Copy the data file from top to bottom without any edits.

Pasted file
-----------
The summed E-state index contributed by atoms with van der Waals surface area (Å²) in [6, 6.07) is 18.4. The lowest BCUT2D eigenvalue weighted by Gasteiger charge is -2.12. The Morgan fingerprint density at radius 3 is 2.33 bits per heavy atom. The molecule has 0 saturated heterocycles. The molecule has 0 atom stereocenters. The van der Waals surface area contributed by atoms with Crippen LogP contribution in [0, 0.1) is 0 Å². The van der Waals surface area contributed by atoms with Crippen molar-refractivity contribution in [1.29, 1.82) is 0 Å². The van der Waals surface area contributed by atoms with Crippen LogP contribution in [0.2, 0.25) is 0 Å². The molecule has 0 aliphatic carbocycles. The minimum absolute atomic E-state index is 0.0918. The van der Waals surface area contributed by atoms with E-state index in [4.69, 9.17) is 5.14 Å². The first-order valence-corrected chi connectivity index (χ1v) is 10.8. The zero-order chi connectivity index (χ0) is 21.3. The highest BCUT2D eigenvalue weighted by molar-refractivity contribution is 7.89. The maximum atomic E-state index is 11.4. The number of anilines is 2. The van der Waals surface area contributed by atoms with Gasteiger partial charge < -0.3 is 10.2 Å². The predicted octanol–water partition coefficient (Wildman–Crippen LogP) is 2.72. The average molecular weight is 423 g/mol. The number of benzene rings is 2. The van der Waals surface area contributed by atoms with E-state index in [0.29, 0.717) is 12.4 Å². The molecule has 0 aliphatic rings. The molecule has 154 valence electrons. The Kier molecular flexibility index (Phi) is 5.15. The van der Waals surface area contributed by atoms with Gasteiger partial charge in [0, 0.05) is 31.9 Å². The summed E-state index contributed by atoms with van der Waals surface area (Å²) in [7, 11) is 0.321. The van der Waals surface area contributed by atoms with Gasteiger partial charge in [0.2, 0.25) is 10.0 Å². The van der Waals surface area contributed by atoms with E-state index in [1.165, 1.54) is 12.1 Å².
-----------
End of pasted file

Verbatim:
The summed E-state index contributed by atoms with van der Waals surface area (Å²) in [6, 6.07) is 18.4. The lowest BCUT2D eigenvalue weighted by Gasteiger charge is -2.12. The Morgan fingerprint density at radius 3 is 2.33 bits per heavy atom. The molecule has 0 saturated heterocycles. The molecule has 0 atom stereocenters. The van der Waals surface area contributed by atoms with Crippen LogP contribution in [0, 0.1) is 0 Å². The van der Waals surface area contributed by atoms with Crippen molar-refractivity contribution in [1.29, 1.82) is 0 Å². The van der Waals surface area contributed by atoms with Crippen LogP contribution in [0.2, 0.25) is 0 Å². The molecule has 0 aliphatic carbocycles. The minimum absolute atomic E-state index is 0.0918. The van der Waals surface area contributed by atoms with E-state index in [4.69, 9.17) is 5.14 Å². The first-order valence-corrected chi connectivity index (χ1v) is 10.8. The zero-order chi connectivity index (χ0) is 21.3. The highest BCUT2D eigenvalue weighted by molar-refractivity contribution is 7.89. The maximum atomic E-state index is 11.4. The number of anilines is 2. The van der Waals surface area contributed by atoms with Gasteiger partial charge < -0.3 is 10.2 Å². The predicted octanol–water partition coefficient (Wildman–Crippen LogP) is 2.72. The average molecular weight is 423 g/mol. The number of benzene rings is 2. The van der Waals surface area contributed by atoms with E-state index in [0.29, 0.717) is 12.4 Å². The molecule has 0 aliphatic rings. The molecule has 154 valence electrons. The Kier molecular flexibility index (Phi) is 5.15. The van der Waals surface area contributed by atoms with Gasteiger partial charge in [0, 0.05) is 31.9 Å². The summed E-state index contributed by atoms with van der Waals surface area (Å²) in [7, 11) is 0.321. The van der Waals surface area contributed by atoms with Gasteiger partial charge in [0.2, 0.25) is 10.0 Å². The van der Waals surface area contributed by atoms with E-state index in [1.165, 1.54) is 12.1 Å².